Trump power: Maximum pressure and China’s sanctions enforcement against North Korea

Inhan Kim

Research output: Contribution to journalArticlepeer-review

15 Scopus citations


China has started choking off the flow of financial resources entering North Korea by blocking North Korea’s export of natural resources and other industrial products since early 2017. What has pushed Beijing to enforce sanctions strictly, in contrast with its loose administration of sanctions in the past? By employing principal-agent theory, this article shows that Beijing’s conformity to sanctions depends on China’s own need and the degree of pressure from Washington for sanctions enforcement. Until the end of the Obama administration, China did not act meaningfully for sanctions enforcement, as the pressure from Washington was weak and North Korea’s nuclear capabilities remained limited. Now, international contexts have dramatically changed. Beijing feels a need to discipline Pyongyang with sanctions as Pyongyang has become a de facto nuclear weapon state. The new Trump administration in Washington has also pushed Beijing to do more to rein in Pyongyang’s weapon programs.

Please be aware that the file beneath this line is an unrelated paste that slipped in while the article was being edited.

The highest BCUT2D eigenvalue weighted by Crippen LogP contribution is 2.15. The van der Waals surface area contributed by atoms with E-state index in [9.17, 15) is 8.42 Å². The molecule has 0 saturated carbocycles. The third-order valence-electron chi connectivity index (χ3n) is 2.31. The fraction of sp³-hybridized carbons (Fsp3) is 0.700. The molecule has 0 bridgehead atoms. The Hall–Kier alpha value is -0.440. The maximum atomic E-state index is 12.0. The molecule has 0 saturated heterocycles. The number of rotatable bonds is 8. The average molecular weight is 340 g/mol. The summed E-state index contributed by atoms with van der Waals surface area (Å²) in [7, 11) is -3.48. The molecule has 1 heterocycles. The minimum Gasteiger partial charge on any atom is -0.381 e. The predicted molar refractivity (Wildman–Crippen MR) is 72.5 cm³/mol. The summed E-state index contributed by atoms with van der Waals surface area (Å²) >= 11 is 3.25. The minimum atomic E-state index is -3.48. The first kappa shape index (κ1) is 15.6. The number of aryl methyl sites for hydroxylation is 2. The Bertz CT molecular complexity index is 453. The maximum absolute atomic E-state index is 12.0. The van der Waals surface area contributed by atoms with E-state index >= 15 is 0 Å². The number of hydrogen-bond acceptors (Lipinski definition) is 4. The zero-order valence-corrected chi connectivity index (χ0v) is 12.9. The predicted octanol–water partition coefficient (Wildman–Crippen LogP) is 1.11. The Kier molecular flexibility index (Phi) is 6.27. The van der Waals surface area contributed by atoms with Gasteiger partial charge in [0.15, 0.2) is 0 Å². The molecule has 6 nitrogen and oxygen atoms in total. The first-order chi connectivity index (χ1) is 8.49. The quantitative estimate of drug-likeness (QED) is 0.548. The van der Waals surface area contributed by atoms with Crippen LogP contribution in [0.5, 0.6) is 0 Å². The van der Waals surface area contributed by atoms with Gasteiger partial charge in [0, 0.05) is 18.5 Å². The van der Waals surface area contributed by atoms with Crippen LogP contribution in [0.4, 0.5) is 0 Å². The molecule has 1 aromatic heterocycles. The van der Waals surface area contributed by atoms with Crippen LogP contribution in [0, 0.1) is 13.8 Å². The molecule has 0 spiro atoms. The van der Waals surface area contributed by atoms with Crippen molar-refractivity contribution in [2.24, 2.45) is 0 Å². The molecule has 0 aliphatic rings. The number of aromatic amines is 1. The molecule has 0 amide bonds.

Original languageEnglish
Pages (from-to)96-124
Number of pages29
JournalPacific Review
Issue number1
StatePublished - 2 Jan 2020

Bibliographical note

Publisher Copyright:
© 2019, © 2019 Informa UK Limited, trading as Taylor & Francis Group.


  • China
  • maximum pressure
  • North Korea
  • Sanctions
  • strategic patience
  • the United States


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